I'm a member
You will be redirected to myBlue. Would you like to continue?
Please wait while you are redirected.
Printer Friendly Version
DESCRIPTIONThere are a variety of gene-based biomarkers that have been studied in association with ovarian cancer. Of particular interest have been tests that integrate results from multiple analytes into a risk score to predict the presence of disease. Two tests based on this principle have now been cleared by FDA for use in women with adnexal masses (Ova1™ test and ROMA™ test) as an aid to further assess the likelihood that malignancy is present.
In 2009, it was estimated that more than 21,000 women in the US were diagnosed with ovarian cancer and more than 14,000 died of this disease. The mortality rate depends on three variables:
In 1997, the Society of Surgical Oncology first recommended ovarian cancer surgery and follow-up treatment be performed by physicians with ovarian cancer disease expertise. To date dozens of articles and several meta-analyses or systemic reviews have been published relevant to this recommendation looking at long-term outcomes, short-term outcomes and process measures (types of treatment such as complete staging or tumor debulking).
At least two meta-analyses have been performed concluding improved outcomes in patients with ovarian cancer when treated by gynecologic oncologists. Data is most convincing for patients with advanced stage disease. Median improvements in survival for patients treated by non-gynecologic oncologists versus gynecologic oncologists have been variable but impressive with increases recently reported to be up to 8 months (12 to 21 months). In at least some reports, important differences have also been observed showing improved survival in patients with early stage disease as well when treated by gynecologic oncologists.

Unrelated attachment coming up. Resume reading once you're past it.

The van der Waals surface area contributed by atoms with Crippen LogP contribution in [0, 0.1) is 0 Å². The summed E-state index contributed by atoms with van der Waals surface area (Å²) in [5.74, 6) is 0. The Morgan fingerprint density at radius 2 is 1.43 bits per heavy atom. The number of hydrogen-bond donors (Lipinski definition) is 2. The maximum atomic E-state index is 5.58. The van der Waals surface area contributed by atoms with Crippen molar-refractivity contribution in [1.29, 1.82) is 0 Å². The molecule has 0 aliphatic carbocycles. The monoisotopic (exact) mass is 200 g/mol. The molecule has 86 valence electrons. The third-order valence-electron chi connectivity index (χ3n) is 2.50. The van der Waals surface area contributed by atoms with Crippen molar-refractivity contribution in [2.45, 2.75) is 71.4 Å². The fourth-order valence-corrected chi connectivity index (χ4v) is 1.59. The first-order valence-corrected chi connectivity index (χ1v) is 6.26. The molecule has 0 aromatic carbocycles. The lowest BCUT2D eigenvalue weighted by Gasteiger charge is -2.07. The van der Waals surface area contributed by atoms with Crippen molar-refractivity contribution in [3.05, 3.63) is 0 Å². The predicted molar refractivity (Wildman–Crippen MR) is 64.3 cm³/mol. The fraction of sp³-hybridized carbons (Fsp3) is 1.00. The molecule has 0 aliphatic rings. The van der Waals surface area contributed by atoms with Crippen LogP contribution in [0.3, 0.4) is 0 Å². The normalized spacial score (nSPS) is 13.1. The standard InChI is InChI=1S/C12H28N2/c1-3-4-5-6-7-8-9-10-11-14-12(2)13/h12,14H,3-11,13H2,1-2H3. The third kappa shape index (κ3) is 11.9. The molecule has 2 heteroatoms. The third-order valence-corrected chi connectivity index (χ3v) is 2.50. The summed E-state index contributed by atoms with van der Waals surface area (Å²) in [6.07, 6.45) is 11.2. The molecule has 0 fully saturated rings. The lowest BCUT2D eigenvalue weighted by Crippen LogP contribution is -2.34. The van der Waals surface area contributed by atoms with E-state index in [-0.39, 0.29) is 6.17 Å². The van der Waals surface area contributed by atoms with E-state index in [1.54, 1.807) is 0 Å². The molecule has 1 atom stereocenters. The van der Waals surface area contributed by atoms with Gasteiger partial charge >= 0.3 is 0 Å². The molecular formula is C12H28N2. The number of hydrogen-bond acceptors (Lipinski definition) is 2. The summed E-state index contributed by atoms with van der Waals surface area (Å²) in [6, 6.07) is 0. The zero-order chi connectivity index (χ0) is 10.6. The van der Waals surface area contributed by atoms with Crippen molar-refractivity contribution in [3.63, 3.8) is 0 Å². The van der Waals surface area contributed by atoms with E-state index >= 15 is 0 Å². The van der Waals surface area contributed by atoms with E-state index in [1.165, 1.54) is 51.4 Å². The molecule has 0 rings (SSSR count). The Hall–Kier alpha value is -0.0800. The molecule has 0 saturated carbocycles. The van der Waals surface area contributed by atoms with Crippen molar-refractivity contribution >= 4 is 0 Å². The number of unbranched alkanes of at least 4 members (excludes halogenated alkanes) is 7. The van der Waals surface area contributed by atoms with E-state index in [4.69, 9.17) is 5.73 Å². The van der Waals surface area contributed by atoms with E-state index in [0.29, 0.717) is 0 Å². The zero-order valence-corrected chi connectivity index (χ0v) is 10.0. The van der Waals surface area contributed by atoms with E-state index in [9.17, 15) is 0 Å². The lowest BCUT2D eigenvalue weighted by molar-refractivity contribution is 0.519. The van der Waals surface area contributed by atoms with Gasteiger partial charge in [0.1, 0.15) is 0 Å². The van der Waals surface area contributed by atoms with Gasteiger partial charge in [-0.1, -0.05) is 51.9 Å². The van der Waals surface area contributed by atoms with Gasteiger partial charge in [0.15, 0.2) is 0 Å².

A recent systematic review of 198 studies addressing the role of specialty treatment by gynecologic oncologists and evaluation of other practice related factors (type of hospital, surgical volume, etc.) was more guarded in its analysis. This review noted that not all reports confirmed these findings of improved performance based on sub-specialty. It also noted that in some reports only patients presenting with certain stages of disease (in most cases advanced stage although in some cases early stage) were studied and found to exhibit treatment differences. Nevertheless, this review also concluded that the use of sub-specialists and better education of treatment options for both primary care physicians and patients was warranted.
In an analysis of predictors of comprehensive surgical treatment (meticulous and extensive disease staging, efforts at debulking of the tumor with removal of all visible lesions, lymphadenectomy) in patients with ovarian cancer, Goff et al. observed that comprehensive treatment was linked not only to physician factors but also to a number of simple demographic factors including age, race, insurance status and geographic location (urban versus rural). Optimization of treatment for ovarian cancer may clearly be complicated by these factors.